NEW YORK • Once, they were known as unmentionables and it only mattered that they were clean. You never knew, after all, when you might be knocked down by a bus.
"When we were young, you would never show your underwear," designer Tommy Hilfiger, 64, said recently. "Now, if you don't show your underwear, you're just not cool."
Hilfiger was marking one of those shifts in culture that lurch along with a tectonic jolt.
For generations, American men who were raised wearing generic boxers or Jockeys purchased in three-packs expended little thought or time or post-tax income on the foundation garments worn beneath their outerwear. The whole point of skivvies seemed to be encapsulated in the name given to the category under which they were sold: intimates.
That was before Justin Bieber, sexting, saggers and artfully lit, half-clad Snapchat selfies.
It was before baldly erotic videos of Rafael Nadal popped up on smartphones or monitors in advertisements depicting the top tennis player doing a locker-room striptease in Hilfiger's new line of sexy boxer briefs - images that even five years ago may have been flagged as NSFW (Not Safe For Work).
It was also before a trend (most likely inaugurated by Calvin Klein in the prehistory of Marky Mark) that gained considerable momentum over the past dozen years, that of offering so-called premium underwear for men.
"Underwear is where jeans were 20 years ago," Hilfiger said. "It's the new denim."
Proof of that assertion can be found on The Underwear Expert, a startlingly comprehensive website dedicated to researching, testing, reviewing and even curating for sale underpants culled from the nearly 600 labels now in the field.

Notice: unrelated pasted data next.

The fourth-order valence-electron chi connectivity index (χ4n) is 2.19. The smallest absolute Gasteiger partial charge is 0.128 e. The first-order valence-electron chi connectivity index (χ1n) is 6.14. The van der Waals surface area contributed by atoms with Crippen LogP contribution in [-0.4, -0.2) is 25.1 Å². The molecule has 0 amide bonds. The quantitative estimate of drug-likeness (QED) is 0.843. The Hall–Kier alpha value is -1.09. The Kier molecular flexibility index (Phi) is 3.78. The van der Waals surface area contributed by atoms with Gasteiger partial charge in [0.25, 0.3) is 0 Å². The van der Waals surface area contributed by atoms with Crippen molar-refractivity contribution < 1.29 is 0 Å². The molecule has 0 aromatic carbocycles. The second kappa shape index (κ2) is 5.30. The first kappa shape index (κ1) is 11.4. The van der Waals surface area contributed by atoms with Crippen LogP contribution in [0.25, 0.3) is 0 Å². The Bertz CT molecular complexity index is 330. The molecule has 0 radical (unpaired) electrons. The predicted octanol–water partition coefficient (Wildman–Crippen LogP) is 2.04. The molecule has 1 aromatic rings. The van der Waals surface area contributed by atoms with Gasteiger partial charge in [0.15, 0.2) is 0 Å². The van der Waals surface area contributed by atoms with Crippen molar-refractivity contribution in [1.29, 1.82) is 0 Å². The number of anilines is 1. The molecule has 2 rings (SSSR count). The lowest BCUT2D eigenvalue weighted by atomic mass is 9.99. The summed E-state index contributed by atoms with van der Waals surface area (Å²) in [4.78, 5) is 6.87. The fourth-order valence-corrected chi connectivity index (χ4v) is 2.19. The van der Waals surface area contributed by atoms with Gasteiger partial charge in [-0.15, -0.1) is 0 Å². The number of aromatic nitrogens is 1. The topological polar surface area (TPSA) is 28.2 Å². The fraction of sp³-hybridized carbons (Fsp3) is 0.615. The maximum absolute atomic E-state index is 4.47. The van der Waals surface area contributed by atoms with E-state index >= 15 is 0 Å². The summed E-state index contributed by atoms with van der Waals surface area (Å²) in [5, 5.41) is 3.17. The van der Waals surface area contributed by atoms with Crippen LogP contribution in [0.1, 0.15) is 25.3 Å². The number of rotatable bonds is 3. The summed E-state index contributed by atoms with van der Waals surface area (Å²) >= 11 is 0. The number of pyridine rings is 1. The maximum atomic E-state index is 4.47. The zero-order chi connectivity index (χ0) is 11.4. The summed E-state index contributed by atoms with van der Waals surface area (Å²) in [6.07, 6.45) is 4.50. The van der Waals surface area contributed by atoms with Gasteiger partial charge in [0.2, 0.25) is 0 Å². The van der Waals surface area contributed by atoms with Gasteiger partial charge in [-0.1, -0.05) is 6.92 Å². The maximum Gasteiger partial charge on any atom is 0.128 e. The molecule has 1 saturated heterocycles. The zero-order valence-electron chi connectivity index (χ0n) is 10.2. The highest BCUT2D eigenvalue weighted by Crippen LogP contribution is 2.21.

"The options out there are what make men's underwear a really interesting category," said the site's founder, Mr Michael Kleinmann. "It's not just three-packs from Wal-Mart or something out of the back of a catalogue anymore."
Jostling for a position in the retailing "white space" of an apparel category, little altered for decades, are niche labels such as Sunspel, Handvaerk, Hanro, Tani, Zimmerli, Naked, Under and Les Lunes.
Priced in a broad range from US$24.99 or S$35.30 (the figure at which men's underpants are considered "premium") to the US$470 or S$660 charged by French luxurygoods house Hermes for a pair of woven boxers are briefs whose virtues are sometimes described in terms better suited to the aerospace than apparel industry.
Relative newcomers, such as Mack Weldon and the Eighth, offer well-constructed though low-key products pitched online to a prosperous imaginary Everyman.
Indie labels such as Bear Skn, started last year with US$56,000 in seed money raised on Kickstarter, offers premium underwear in sizes as large as 4XL because, as Mr Jody Koenig, a founder of the label, explained: "There was nothing out there for bigger guys to make them feel sexy or hot."
Some, like Marco Morante, the designer of Marco Marco, a label whose gender-various fashion shows were a surprise hit at the recent Los Angeles Fashion Week, happened into the category almost accidentally after viewers of RuPaul's Drag Race, where Morante was doing costume design, started clamouring for the briefs he designed for the show's pneumatic Pit Crew hunks.
"We've kind of done everything we can do in women's fashion," Morante said. "Men's is a blank slate because we're working with concepts that are 50 years old or more."
Technological advances have resulted in briefs that now seem less designed than engineered to aerate, separate, wick, deodorise and adjust body temperature or battle microbes with anti-bacterial silver filament.
That men now increasingly buy underwear for themselves, rather than relying as in the past on women to make their unglamorous utilitarian purchases, "kind of shows where we are as a country," Mr Kleinmann said.
At the very least, it demonstrates changes in the way men shop.
"Guys are shopping differently now, much more like women," said Mr Marshal Cohen, chief retailing analyst at the NPD Group, a market research company in New York.
The proliferation of new labels, he said, spurred a solid sales uptick in a market that reached US$2.7 billion last year.
"Guys are now very comfortable being part of the fashion equation," he said. "Every part of what we wear has now become a part of image-building. That includes shoes, your socks, your pants and your underwear."
NEW YORK TIMES